What is included and excluded from remuneration?
Remuneration is the gross amount you pay to workers before tax and can include both cash and non-cash payments.
There are a number of items that are included and excluded.
Important: Some payments to workers are not part of your payroll, but they must still be included in your calculation of rateable remuneration.
Salaries and wages
- Gross pay before tax
- Annual leave payments (including leave loading)
- Long service leave
- Paid parental leave (when funded and paid by an employer – Government funded parental leave is not rateable)
- Make-up pay
- Back pay
- Directors' fees (and all remuneration to directors or members of a governing body of a company)
- Fees for work performed by a worker or deemed worker.
Certain payments to contractors are included. For more information, see the contractors and workers guideline.
Note: Goods and Services Tax (GST) paid or payable in relation to payments to contractors is not considered rateable remuneration.
WorkSafe uses the Australian Tax Office (ATO) definition of items that are taxable fringe benefits and the ATO fringe benefits tax year – 1 April to 31 March. You only need to declare the taxable value of fringe benefits that applies to Victorian workers.
Calculating your fringe benefits
Most employers' rateable fringe benefits will be determined by adding together the taxable value of Victorian Type 1 and Type 2 fringe benefits then applying a gross up factor – currently 1.9608.
The gross up factor increased each year until 2014/15 and now aligns with the ATO's lower gross up rate.
|Year||Gross up rate|
* This is a change to the previously notified gross up rate. This rate reflects the Type 2 lower gross up rate for the FBT year ending 31 March 2015 as published by the ATO.
Fringe benefits exemptions
If you have a fringe benefits tax exemption, only the taxable fringe benefits you declare to the ATO are considered rateable for WorkSafe premium purposes. This is the 'aggregate non-exempt amount'.
- public and not-for-profit hospitals
- public ambulance services
- public benevolent institutions
- health promotion charities.
If you don't have fringe benefits to report to the ATO you'll have no fringe benefits to declare as rateable remuneration to WorkSafe.
Many employers pay a higher amount of superannuation than the law requires. It's necessary to include superannuation in the calculation of your remuneration, as this differs between employers.
Superannuation contributions include any contributions made by an employer to:
- a superannuation fund or scheme
- a superannuation guarantee charge
- any other form of superannuation provident or retirement fund
- defined benefit funds as required by actuarial determinations.
A commission is a sum of money that is paid to a worker upon completion of a task, usually the task of selling a certain amount of goods or services. It can be paid as a percentage of the sale or as a flat dollar amount based on sales volume. This includes commissions paid to insurance or part-time canvassers or collectors.
If you're also registered for payroll tax, there are a number of differences between WorkSafe's definition of 'remuneration' and 'wages' used for payroll tax purposes. More information is available from the State Revenue Office.
Workers in other states or territories
If you have workers that work in more than one state or territory the interstate workers guideline can provide you with advice.
These items are exempt when you calculate your rateable remuneration:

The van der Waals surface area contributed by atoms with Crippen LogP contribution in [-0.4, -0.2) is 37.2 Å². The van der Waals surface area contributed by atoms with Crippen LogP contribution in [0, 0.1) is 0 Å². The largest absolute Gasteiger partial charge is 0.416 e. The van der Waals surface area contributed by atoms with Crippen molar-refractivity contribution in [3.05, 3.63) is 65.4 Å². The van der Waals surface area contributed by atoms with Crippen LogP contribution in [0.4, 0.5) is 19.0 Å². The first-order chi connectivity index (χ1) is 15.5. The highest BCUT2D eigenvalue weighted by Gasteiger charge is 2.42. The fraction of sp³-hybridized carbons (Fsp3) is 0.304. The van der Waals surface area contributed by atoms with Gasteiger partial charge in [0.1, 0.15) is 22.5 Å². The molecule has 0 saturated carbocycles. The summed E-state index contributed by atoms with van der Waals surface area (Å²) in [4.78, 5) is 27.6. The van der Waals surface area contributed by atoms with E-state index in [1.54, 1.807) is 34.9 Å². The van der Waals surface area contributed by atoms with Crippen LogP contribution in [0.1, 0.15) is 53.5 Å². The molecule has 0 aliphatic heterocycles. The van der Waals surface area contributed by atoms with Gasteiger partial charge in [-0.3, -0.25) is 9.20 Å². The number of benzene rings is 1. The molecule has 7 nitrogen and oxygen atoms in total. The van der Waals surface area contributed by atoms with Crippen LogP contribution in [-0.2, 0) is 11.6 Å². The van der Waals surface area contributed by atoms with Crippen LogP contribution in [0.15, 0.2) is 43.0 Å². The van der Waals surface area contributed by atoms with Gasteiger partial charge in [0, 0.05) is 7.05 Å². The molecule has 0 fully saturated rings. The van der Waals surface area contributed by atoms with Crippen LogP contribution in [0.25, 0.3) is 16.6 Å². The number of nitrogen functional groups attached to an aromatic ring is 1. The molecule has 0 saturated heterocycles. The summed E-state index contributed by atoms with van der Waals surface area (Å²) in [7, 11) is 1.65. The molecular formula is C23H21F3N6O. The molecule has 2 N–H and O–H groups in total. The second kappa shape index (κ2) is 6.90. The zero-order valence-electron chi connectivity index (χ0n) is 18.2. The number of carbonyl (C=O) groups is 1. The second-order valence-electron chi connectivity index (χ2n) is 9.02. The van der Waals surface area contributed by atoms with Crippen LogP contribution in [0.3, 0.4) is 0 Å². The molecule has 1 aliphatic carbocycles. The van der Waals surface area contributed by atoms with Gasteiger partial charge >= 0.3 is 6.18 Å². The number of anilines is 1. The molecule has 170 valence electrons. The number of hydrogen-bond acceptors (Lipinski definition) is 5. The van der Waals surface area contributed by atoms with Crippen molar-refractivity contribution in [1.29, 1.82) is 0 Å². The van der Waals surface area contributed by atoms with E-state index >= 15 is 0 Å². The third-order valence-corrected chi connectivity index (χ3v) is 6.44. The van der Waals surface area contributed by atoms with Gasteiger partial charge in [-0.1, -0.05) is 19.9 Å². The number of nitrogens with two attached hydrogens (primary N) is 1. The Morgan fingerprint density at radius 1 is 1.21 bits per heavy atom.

- Motor vehicle allowance
- Accommodation allowance
- Apprentices or trainees
- Compensation payments to an injured worker
- Dividends paid to a shareholder
- When a partner makes a cash withdrawal of money received as an allowance
- Payments to the Construction Industry Long Service Leave Board and contributions to the Redundancy Payments Central Fund
- Government funded parental leave payments, passed on to workers by employers acting as agents of the Government
- Goods and Services Tax (GST) paid or payable in relation to payments to contractors is not considered rateable remuneration
- Termination payments (for example, payments in lieu of notice, accrued holiday pay, long service leave or severance pay) made to a worker on cessation of employment – note: if the person resigns and works their 'notice' period, the payment for this period is not exempt remuneration.
Motor vehicle allowance
A motor vehicle allowance is paid or payable to a worker for the use of their own vehicle for work purposes:
- for 2013/14, 2014/15 and 2015/16 the exempt amount is the number of business kilometres travelled multiplied by 77 cents
- for 2016/7 and 2017/18 the exempt amount is the number of business kilometres travelled multiplied by 66 cents.
After you've calculated this as a dollar amount, subtract it from the amount of allowance paid to the worker. If there is a remainder it's considered to be rateable remuneration and should be included in salaries and wages.
If an accommodation allowance extends beyond 30 continuous days, a worker must also be maintaining a personal domestic dwelling for their own use in order for the allowance to retain the exemption:
- for 2010/11 the exempt rate is $227.35 per night
- for 2011/12 the exempt rate is $238.10 per night
- for 2012/13 the exempt rate is $248.25 per night
- for 2013/14 the exempt rate is $250.85 per night
- for 2014/15 and 2015/16 the exempt rate is $253.25 per night
- for 2016/17 the exempt rate is $257.95 per night
- for 2017/18 the exempt rate is $266.70 per night.
Any amount paid per night over the exempt rate is considered to be rateable remuneration and should be included in your determination of salaries and wages.
Apprentices or trainees
Some apprentice remuneration is exempt for WorkCover insurance purposes. Learn more about apprentices and trainees.